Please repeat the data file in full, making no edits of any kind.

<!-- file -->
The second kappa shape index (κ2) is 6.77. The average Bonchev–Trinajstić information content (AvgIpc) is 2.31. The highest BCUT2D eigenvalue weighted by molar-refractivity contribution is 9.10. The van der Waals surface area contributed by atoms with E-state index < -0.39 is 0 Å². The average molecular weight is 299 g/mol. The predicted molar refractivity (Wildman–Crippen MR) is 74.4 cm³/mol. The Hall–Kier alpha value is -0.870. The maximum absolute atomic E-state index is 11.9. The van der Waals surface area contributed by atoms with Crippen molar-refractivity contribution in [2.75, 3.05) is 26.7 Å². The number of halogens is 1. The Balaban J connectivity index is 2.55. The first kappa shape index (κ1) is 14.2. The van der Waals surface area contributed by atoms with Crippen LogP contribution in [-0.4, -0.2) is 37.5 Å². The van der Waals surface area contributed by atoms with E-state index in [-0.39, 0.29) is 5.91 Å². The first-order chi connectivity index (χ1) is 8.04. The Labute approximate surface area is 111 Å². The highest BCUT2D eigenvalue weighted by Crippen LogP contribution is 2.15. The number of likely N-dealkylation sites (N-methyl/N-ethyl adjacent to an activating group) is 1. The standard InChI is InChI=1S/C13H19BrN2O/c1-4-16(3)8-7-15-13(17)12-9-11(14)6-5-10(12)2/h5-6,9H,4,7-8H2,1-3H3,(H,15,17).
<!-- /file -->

The second kappa shape index (κ2) is 6.77. The average Bonchev–Trinajstić information content (AvgIpc) is 2.31. The highest BCUT2D eigenvalue weighted by molar-refractivity contribution is 9.10. The van der Waals surface area contributed by atoms with E-state index < -0.39 is 0 Å². The average molecular weight is 299 g/mol. The predicted molar refractivity (Wildman–Crippen MR) is 74.4 cm³/mol. The Hall–Kier alpha value is -0.870. The maximum absolute atomic E-state index is 11.9. The van der Waals surface area contributed by atoms with Crippen molar-refractivity contribution in [2.75, 3.05) is 26.7 Å². The number of halogens is 1. The Balaban J connectivity index is 2.55. The first kappa shape index (κ1) is 14.2. The van der Waals surface area contributed by atoms with Crippen LogP contribution in [-0.4, -0.2) is 37.5 Å². The van der Waals surface area contributed by atoms with E-state index in [-0.39, 0.29) is 5.91 Å². The first-order chi connectivity index (χ1) is 8.04. The Labute approximate surface area is 111 Å². The highest BCUT2D eigenvalue weighted by Crippen LogP contribution is 2.15. The number of likely N-dealkylation sites (N-methyl/N-ethyl adjacent to an activating group) is 1. The standard InChI is InChI=1S/C13H19BrN2O/c1-4-16(3)8-7-15-13(17)12-9-11(14)6-5-10(12)2/h5-6,9H,4,7-8H2,1-3H3,(H,15,17).